The US Commerce Department's Bureau of Industry and Security (BIS) released a final rule on November 3, 2021, that added four foreign companies to the Entity List for engaging in activities contrary to the United States' national security or foreign policy interests. One of the four named was NSO Group—the Israeli military-grade spyware manufacturer responsible for creating software traced to the phones of politicians, journalists, and human rights activists around the world.
Another Israeli company, Candiru, is also on the trade blacklist, as the US targets the growing surveillance threat posed by hacking-for-hire companies.
"Today's action is a part of the Biden-Harris administration's efforts to put human rights at the center of US foreign policy, including by working to stem the proliferation of digital tools used for repression," the Commerce Department said in a statement.
In effect, this means that NSO will be barred from buying parts and components from US companies without a special license. It also puts a cloud over the sale of the company's software globally, including in the US.
NSO Group said it was "dismayed" by the decision, adding that its technology helped maintain US national security by "preventing terrorism and crime." NSO has said it only sells its spyware to governments whose human rights records have been vetted for the purpose of countering terrorism and crime. Meanwhile, on October 31, 2021, The Times of Israel reported that NSO Group CEO Shalev Hulio is to step aside from his position, to serve instead as "global president" and deputy chairman of the board; current co-president Isaac Benbenisti will take over as CEO.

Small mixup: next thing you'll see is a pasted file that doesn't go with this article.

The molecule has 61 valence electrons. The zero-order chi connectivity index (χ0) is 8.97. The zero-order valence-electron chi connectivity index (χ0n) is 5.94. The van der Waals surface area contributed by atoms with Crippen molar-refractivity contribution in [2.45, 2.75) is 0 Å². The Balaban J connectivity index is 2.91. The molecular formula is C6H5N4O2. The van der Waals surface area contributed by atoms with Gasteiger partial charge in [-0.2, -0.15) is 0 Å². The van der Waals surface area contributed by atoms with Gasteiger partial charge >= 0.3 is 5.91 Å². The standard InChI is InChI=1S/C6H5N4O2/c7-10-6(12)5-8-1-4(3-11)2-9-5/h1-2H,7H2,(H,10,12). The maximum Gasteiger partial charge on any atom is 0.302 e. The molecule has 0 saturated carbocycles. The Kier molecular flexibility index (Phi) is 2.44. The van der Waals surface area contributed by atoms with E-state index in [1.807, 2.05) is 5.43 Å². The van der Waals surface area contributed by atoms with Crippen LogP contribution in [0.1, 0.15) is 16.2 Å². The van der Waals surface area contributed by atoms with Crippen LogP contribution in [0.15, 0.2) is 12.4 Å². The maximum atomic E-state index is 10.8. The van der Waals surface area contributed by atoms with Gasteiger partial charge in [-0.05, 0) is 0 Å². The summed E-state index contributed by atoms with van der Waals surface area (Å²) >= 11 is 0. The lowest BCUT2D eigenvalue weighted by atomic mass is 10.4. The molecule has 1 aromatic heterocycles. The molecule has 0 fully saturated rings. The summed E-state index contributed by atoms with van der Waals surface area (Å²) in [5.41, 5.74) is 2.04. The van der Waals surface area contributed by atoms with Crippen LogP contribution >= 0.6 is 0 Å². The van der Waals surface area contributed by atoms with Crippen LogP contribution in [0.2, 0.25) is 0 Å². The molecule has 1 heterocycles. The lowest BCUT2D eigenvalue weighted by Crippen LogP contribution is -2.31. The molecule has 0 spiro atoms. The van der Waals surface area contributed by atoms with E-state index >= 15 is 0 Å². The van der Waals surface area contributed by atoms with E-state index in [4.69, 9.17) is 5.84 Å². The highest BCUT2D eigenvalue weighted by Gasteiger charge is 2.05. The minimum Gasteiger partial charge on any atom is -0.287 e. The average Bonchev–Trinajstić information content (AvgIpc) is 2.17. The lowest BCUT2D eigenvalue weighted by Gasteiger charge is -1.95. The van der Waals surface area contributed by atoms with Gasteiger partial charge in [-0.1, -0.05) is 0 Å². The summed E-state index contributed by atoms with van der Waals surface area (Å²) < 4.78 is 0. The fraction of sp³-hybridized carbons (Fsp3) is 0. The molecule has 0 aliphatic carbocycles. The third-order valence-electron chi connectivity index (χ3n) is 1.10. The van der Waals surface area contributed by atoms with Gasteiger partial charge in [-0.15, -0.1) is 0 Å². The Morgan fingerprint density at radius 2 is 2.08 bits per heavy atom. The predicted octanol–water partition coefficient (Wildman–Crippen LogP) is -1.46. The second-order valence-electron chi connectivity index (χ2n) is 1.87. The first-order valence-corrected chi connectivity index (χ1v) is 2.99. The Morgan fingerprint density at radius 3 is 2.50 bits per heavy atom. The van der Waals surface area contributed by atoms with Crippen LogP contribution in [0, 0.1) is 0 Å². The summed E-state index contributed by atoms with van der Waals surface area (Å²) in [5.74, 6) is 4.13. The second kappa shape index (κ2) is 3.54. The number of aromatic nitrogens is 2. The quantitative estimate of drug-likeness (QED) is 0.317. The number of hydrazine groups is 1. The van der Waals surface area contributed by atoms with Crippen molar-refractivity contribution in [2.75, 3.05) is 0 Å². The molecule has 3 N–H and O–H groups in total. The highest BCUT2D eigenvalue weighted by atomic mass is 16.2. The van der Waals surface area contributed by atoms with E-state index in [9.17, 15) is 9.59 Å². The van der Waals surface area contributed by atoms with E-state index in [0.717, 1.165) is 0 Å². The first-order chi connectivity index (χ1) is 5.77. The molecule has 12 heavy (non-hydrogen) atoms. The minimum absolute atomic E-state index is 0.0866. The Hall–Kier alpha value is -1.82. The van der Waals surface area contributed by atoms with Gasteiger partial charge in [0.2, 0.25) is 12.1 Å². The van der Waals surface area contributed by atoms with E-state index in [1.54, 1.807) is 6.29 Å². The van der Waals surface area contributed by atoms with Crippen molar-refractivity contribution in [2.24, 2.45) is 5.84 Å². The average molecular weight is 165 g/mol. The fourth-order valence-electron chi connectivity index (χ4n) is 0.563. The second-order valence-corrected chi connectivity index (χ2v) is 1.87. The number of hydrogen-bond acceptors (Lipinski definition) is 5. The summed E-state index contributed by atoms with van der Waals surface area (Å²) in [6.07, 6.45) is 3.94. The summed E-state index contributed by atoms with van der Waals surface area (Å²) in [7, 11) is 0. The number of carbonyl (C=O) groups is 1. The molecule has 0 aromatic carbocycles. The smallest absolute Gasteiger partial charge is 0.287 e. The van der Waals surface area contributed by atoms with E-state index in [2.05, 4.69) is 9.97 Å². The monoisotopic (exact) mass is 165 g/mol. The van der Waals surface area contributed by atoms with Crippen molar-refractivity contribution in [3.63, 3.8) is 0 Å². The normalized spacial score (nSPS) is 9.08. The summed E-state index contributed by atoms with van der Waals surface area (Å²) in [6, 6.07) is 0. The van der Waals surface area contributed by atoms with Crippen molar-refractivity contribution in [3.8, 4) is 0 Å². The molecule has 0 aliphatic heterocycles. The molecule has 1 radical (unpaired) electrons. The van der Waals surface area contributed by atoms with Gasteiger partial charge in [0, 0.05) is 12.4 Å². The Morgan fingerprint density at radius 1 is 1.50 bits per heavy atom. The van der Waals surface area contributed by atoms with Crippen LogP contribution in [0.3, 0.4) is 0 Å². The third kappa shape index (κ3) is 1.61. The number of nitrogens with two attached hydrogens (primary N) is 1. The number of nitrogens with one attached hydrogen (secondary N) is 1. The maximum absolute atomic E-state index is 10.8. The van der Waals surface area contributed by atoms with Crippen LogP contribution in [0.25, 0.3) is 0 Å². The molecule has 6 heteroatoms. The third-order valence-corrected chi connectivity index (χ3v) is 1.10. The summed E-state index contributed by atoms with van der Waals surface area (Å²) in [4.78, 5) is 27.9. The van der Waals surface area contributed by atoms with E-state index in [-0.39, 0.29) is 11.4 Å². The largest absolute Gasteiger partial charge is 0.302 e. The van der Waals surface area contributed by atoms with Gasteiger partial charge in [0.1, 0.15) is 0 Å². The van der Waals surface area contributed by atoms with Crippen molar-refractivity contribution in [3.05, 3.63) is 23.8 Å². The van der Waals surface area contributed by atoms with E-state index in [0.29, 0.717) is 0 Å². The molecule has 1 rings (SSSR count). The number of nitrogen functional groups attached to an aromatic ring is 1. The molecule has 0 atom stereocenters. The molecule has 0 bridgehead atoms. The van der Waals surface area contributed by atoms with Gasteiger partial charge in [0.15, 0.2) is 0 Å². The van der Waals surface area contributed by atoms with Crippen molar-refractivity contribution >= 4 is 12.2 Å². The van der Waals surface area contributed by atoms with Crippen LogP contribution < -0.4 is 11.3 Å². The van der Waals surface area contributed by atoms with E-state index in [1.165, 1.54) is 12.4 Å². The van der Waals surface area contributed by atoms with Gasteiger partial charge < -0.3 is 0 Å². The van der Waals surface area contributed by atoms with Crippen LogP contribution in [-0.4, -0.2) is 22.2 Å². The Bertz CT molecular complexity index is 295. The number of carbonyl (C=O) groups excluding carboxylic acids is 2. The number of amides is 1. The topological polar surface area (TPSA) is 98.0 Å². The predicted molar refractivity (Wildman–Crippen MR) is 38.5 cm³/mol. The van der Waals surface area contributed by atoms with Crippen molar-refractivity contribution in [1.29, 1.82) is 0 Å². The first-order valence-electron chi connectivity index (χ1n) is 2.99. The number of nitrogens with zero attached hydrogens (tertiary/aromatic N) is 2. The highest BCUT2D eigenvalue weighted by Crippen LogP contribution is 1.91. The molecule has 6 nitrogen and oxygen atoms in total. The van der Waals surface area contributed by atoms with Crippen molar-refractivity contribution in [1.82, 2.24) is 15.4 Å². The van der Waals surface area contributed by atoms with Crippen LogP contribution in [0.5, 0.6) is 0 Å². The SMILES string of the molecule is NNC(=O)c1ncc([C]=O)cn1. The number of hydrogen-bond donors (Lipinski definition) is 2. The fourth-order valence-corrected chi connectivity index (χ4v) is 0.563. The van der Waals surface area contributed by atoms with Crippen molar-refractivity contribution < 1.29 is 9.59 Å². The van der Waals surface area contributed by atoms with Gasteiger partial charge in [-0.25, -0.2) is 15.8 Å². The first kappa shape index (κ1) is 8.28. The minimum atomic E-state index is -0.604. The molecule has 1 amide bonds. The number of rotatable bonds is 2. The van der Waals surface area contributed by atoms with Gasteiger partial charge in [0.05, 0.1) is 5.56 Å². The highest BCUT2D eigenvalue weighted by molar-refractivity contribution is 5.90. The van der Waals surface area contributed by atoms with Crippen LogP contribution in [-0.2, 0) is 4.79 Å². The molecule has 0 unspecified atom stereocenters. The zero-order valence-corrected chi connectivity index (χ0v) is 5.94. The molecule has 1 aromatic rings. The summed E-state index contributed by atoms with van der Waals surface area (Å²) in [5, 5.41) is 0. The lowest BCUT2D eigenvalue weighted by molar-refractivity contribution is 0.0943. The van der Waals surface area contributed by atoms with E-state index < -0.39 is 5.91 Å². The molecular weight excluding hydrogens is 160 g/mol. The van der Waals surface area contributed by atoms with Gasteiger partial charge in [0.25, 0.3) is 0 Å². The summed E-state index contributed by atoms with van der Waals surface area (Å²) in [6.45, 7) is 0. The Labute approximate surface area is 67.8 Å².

While the US went ahead and added NSO Group to the Entity List, France has decided to take a different approach, despite French President Emmanuel Macron's phone appearing in a list of potential targets for surveillance by Morocco... using the Pegasus software. According to an Israeli diplomatic official, who declined to be identified, Israeli Prime Minister Naftali Bennett and President Macron agreed that "the subject will continue to be handled discreetly and professionally, and with the spirit of transparency between the two sides," Reuters reported.
Candiru, founded by engineers who left NSO, was sanctioned based on evidence that it supplied spyware to foreign governments. In July, Microsoft reported that Candiru's spyware exploited a pair of Windows vulnerabilities to target the phones, computers, and internet-connected devices of some hundred activists, journalists, and dissidents across ten countries.
According to the Commerce Department's announcement, Russian firm Positive Technologies—targeted with sanctions last April for its work with Russian intelligence—and Computer Security Initiative Consultancy of Singapore were also added to the list for trafficking in hacking tools.
You can read all about the Pegasus software in our previous post on the topic.